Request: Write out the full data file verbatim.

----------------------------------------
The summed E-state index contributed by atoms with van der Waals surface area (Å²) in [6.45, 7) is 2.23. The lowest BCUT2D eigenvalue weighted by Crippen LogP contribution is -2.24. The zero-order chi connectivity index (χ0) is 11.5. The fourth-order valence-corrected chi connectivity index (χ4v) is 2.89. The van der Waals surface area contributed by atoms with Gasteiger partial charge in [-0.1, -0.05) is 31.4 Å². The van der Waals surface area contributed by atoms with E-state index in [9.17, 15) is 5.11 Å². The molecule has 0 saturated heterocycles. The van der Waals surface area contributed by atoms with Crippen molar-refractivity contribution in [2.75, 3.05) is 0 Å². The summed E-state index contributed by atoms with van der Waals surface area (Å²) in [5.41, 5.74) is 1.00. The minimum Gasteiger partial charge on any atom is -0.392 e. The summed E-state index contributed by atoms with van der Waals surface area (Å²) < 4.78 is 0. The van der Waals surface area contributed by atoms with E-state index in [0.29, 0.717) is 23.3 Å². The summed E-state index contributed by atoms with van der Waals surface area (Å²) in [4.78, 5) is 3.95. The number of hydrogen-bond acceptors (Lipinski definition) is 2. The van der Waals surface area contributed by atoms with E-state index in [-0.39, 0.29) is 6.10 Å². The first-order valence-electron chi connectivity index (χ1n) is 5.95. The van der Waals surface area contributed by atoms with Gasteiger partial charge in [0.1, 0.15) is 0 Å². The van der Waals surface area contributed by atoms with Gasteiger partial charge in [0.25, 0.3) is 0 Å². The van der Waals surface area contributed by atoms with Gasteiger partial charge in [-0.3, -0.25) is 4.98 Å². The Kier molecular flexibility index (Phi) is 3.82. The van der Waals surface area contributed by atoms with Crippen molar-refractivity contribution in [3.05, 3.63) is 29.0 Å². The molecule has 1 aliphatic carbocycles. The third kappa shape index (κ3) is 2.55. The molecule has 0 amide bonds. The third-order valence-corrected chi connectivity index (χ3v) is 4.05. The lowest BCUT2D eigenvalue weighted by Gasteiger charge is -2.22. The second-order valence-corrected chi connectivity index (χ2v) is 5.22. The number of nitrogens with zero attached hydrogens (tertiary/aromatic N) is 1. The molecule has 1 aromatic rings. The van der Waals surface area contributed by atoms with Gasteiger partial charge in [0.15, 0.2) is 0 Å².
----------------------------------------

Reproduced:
The summed E-state index contributed by atoms with van der Waals surface area (Å²) in [6.45, 7) is 2.23. The lowest BCUT2D eigenvalue weighted by Crippen LogP contribution is -2.24. The zero-order chi connectivity index (χ0) is 11.5. The fourth-order valence-corrected chi connectivity index (χ4v) is 2.89. The van der Waals surface area contributed by atoms with Gasteiger partial charge in [-0.1, -0.05) is 31.4 Å². The van der Waals surface area contributed by atoms with E-state index in [9.17, 15) is 5.11 Å². The molecule has 0 saturated heterocycles. The van der Waals surface area contributed by atoms with Crippen molar-refractivity contribution in [2.75, 3.05) is 0 Å². The summed E-state index contributed by atoms with van der Waals surface area (Å²) in [5.41, 5.74) is 1.00. The minimum Gasteiger partial charge on any atom is -0.392 e. The summed E-state index contributed by atoms with van der Waals surface area (Å²) < 4.78 is 0. The van der Waals surface area contributed by atoms with E-state index in [0.29, 0.717) is 23.3 Å². The summed E-state index contributed by atoms with van der Waals surface area (Å²) in [4.78, 5) is 3.95. The number of hydrogen-bond acceptors (Lipinski definition) is 2. The van der Waals surface area contributed by atoms with E-state index in [-0.39, 0.29) is 6.10 Å². The first-order valence-electron chi connectivity index (χ1n) is 5.95. The van der Waals surface area contributed by atoms with Gasteiger partial charge in [0.1, 0.15) is 0 Å². The van der Waals surface area contributed by atoms with Gasteiger partial charge in [0.25, 0.3) is 0 Å². The van der Waals surface area contributed by atoms with Gasteiger partial charge in [-0.3, -0.25) is 4.98 Å². The Kier molecular flexibility index (Phi) is 3.82. The van der Waals surface area contributed by atoms with Crippen molar-refractivity contribution in [3.05, 3.63) is 29.0 Å². The molecule has 1 aliphatic carbocycles. The third kappa shape index (κ3) is 2.55. The molecule has 0 amide bonds. The third-order valence-corrected chi connectivity index (χ3v) is 4.05. The lowest BCUT2D eigenvalue weighted by Gasteiger charge is -2.22. The second-order valence-corrected chi connectivity index (χ2v) is 5.22. The number of nitrogens with zero attached hydrogens (tertiary/aromatic N) is 1. The molecule has 1 aromatic rings. The van der Waals surface area contributed by atoms with Gasteiger partial charge in [0.15, 0.2) is 0 Å².